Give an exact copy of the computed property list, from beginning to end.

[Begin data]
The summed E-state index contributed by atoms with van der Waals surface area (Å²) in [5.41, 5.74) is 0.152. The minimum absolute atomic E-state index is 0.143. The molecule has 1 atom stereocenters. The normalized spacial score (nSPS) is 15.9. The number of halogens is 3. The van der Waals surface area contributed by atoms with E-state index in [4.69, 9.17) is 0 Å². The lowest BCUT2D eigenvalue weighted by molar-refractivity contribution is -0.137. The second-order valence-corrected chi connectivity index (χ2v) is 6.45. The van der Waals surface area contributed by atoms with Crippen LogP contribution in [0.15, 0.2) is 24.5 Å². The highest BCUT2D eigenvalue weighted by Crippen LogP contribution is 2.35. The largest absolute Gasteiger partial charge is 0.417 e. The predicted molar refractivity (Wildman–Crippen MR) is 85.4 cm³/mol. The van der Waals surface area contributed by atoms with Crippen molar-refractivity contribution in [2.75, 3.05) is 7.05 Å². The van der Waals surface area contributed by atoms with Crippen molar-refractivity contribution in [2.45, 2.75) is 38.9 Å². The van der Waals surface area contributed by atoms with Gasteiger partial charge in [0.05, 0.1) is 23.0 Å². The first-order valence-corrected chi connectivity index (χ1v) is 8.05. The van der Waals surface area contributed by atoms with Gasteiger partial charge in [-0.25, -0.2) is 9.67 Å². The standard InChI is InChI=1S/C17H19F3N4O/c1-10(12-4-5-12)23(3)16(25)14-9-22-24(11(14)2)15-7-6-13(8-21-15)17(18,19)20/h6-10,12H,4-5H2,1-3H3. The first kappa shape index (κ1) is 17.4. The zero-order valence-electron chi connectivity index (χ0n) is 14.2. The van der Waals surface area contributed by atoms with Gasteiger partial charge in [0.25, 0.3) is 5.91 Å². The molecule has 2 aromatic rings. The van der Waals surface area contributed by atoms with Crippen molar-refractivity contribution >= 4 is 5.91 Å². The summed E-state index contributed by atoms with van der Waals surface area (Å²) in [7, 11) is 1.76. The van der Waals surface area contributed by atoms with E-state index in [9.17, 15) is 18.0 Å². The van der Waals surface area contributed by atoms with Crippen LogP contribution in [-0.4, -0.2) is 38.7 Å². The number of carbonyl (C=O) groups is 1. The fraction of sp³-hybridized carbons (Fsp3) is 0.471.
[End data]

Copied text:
The summed E-state index contributed by atoms with van der Waals surface area (Å²) in [5.41, 5.74) is 0.152. The minimum absolute atomic E-state index is 0.143. The molecule has 1 atom stereocenters. The normalized spacial score (nSPS) is 15.9. The number of halogens is 3. The van der Waals surface area contributed by atoms with E-state index in [4.69, 9.17) is 0 Å². The lowest BCUT2D eigenvalue weighted by molar-refractivity contribution is -0.137. The second-order valence-corrected chi connectivity index (χ2v) is 6.45. The van der Waals surface area contributed by atoms with Crippen LogP contribution in [0.15, 0.2) is 24.5 Å². The highest BCUT2D eigenvalue weighted by Crippen LogP contribution is 2.35. The largest absolute Gasteiger partial charge is 0.417 e. The predicted molar refractivity (Wildman–Crippen MR) is 85.4 cm³/mol. The van der Waals surface area contributed by atoms with Crippen molar-refractivity contribution in [2.75, 3.05) is 7.05 Å². The van der Waals surface area contributed by atoms with Crippen molar-refractivity contribution in [2.45, 2.75) is 38.9 Å². The van der Waals surface area contributed by atoms with Gasteiger partial charge in [0.05, 0.1) is 23.0 Å². The first-order valence-corrected chi connectivity index (χ1v) is 8.05. The van der Waals surface area contributed by atoms with Gasteiger partial charge in [-0.25, -0.2) is 9.67 Å². The standard InChI is InChI=1S/C17H19F3N4O/c1-10(12-4-5-12)23(3)16(25)14-9-22-24(11(14)2)15-7-6-13(8-21-15)17(18,19)20/h6-10,12H,4-5H2,1-3H3. The first kappa shape index (κ1) is 17.4. The zero-order valence-electron chi connectivity index (χ0n) is 14.2. The van der Waals surface area contributed by atoms with Gasteiger partial charge in [0.25, 0.3) is 5.91 Å². The molecule has 2 aromatic rings. The van der Waals surface area contributed by atoms with Crippen molar-refractivity contribution >= 4 is 5.91 Å². The summed E-state index contributed by atoms with van der Waals surface area (Å²) in [7, 11) is 1.76. The van der Waals surface area contributed by atoms with E-state index in [9.17, 15) is 18.0 Å². The van der Waals surface area contributed by atoms with Crippen LogP contribution in [-0.4, -0.2) is 38.7 Å². The number of carbonyl (C=O) groups is 1. The fraction of sp³-hybridized carbons (Fsp3) is 0.471.